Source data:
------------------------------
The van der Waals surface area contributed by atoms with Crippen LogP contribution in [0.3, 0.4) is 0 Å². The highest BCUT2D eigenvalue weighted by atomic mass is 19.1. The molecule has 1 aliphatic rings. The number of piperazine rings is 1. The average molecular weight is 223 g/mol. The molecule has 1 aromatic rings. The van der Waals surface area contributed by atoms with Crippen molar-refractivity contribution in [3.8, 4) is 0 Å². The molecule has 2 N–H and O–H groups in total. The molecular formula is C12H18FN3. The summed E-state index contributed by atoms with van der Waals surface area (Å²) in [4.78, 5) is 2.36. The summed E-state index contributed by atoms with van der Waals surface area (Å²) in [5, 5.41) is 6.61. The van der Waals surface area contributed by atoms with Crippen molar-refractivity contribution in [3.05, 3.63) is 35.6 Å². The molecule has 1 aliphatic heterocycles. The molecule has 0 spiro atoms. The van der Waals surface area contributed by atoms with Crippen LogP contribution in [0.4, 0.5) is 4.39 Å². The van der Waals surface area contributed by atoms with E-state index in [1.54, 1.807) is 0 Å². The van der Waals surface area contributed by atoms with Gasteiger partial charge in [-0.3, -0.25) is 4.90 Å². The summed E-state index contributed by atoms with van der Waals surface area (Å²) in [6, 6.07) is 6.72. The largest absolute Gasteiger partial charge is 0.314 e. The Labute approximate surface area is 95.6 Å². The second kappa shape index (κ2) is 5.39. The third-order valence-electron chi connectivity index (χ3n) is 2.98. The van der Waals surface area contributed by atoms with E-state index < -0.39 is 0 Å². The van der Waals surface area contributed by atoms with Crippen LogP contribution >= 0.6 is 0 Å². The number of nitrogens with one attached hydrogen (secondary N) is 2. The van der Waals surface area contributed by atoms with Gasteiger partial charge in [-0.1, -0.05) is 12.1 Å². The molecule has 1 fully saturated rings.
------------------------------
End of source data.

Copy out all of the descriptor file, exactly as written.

The van der Waals surface area contributed by atoms with Crippen LogP contribution in [0.3, 0.4) is 0 Å². The highest BCUT2D eigenvalue weighted by atomic mass is 19.1. The molecule has 1 aliphatic rings. The number of piperazine rings is 1. The average molecular weight is 223 g/mol. The molecule has 1 aromatic rings. The van der Waals surface area contributed by atoms with Crippen molar-refractivity contribution in [3.8, 4) is 0 Å². The molecule has 2 N–H and O–H groups in total. The molecular formula is C12H18FN3. The summed E-state index contributed by atoms with van der Waals surface area (Å²) in [4.78, 5) is 2.36. The summed E-state index contributed by atoms with van der Waals surface area (Å²) in [5, 5.41) is 6.61. The van der Waals surface area contributed by atoms with Crippen molar-refractivity contribution in [3.05, 3.63) is 35.6 Å². The molecule has 1 aliphatic heterocycles. The molecule has 0 spiro atoms. The van der Waals surface area contributed by atoms with Crippen LogP contribution in [0.4, 0.5) is 4.39 Å². The van der Waals surface area contributed by atoms with E-state index in [1.54, 1.807) is 0 Å². The van der Waals surface area contributed by atoms with Gasteiger partial charge in [-0.3, -0.25) is 4.90 Å². The summed E-state index contributed by atoms with van der Waals surface area (Å²) in [6, 6.07) is 6.72. The largest absolute Gasteiger partial charge is 0.314 e. The Labute approximate surface area is 95.6 Å². The second kappa shape index (κ2) is 5.39. The third-order valence-electron chi connectivity index (χ3n) is 2.98. The van der Waals surface area contributed by atoms with E-state index < -0.39 is 0 Å². The van der Waals surface area contributed by atoms with Crippen LogP contribution >= 0.6 is 0 Å². The number of nitrogens with one attached hydrogen (secondary N) is 2. The van der Waals surface area contributed by atoms with Gasteiger partial charge in [-0.1, -0.05) is 12.1 Å². The molecule has 1 fully saturated rings.